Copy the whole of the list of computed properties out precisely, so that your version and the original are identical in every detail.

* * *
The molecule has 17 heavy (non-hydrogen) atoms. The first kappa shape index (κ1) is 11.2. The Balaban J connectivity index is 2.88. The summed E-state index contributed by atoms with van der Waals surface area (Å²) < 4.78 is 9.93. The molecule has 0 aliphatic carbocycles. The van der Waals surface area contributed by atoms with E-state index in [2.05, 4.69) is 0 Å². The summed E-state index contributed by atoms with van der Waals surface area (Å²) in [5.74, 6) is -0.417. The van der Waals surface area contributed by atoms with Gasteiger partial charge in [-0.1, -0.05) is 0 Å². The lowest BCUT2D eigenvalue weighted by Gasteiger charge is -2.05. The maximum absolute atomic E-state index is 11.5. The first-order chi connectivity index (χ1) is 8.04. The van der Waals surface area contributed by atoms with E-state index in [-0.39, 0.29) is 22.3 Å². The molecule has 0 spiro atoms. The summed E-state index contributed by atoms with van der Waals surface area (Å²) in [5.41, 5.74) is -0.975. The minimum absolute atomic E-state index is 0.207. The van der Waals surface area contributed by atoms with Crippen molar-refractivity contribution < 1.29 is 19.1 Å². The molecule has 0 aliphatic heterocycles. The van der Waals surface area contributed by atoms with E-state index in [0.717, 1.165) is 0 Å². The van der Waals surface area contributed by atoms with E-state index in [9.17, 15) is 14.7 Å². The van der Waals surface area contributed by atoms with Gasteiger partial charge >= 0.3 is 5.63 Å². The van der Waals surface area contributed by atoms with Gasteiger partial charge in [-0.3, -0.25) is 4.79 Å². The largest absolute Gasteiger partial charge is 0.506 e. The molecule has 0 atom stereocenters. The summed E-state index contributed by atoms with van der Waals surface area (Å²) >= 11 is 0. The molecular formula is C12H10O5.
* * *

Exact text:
The molecule has 17 heavy (non-hydrogen) atoms. The first kappa shape index (κ1) is 11.2. The Balaban J connectivity index is 2.88. The summed E-state index contributed by atoms with van der Waals surface area (Å²) < 4.78 is 9.93. The molecule has 0 aliphatic carbocycles. The van der Waals surface area contributed by atoms with E-state index in [2.05, 4.69) is 0 Å². The summed E-state index contributed by atoms with van der Waals surface area (Å²) in [5.74, 6) is -0.417. The van der Waals surface area contributed by atoms with Gasteiger partial charge in [-0.1, -0.05) is 0 Å². The lowest BCUT2D eigenvalue weighted by Gasteiger charge is -2.05. The maximum absolute atomic E-state index is 11.5. The first-order chi connectivity index (χ1) is 8.04. The van der Waals surface area contributed by atoms with E-state index in [-0.39, 0.29) is 22.3 Å². The molecule has 0 spiro atoms. The summed E-state index contributed by atoms with van der Waals surface area (Å²) in [5.41, 5.74) is -0.975. The minimum absolute atomic E-state index is 0.207. The van der Waals surface area contributed by atoms with Crippen molar-refractivity contribution < 1.29 is 19.1 Å². The molecule has 0 aliphatic heterocycles. The van der Waals surface area contributed by atoms with E-state index in [0.717, 1.165) is 0 Å². The van der Waals surface area contributed by atoms with E-state index in [9.17, 15) is 14.7 Å². The van der Waals surface area contributed by atoms with Gasteiger partial charge >= 0.3 is 5.63 Å². The van der Waals surface area contributed by atoms with Gasteiger partial charge in [-0.3, -0.25) is 4.79 Å². The largest absolute Gasteiger partial charge is 0.506 e. The molecule has 0 atom stereocenters. The summed E-state index contributed by atoms with van der Waals surface area (Å²) >= 11 is 0. The molecular formula is C12H10O5.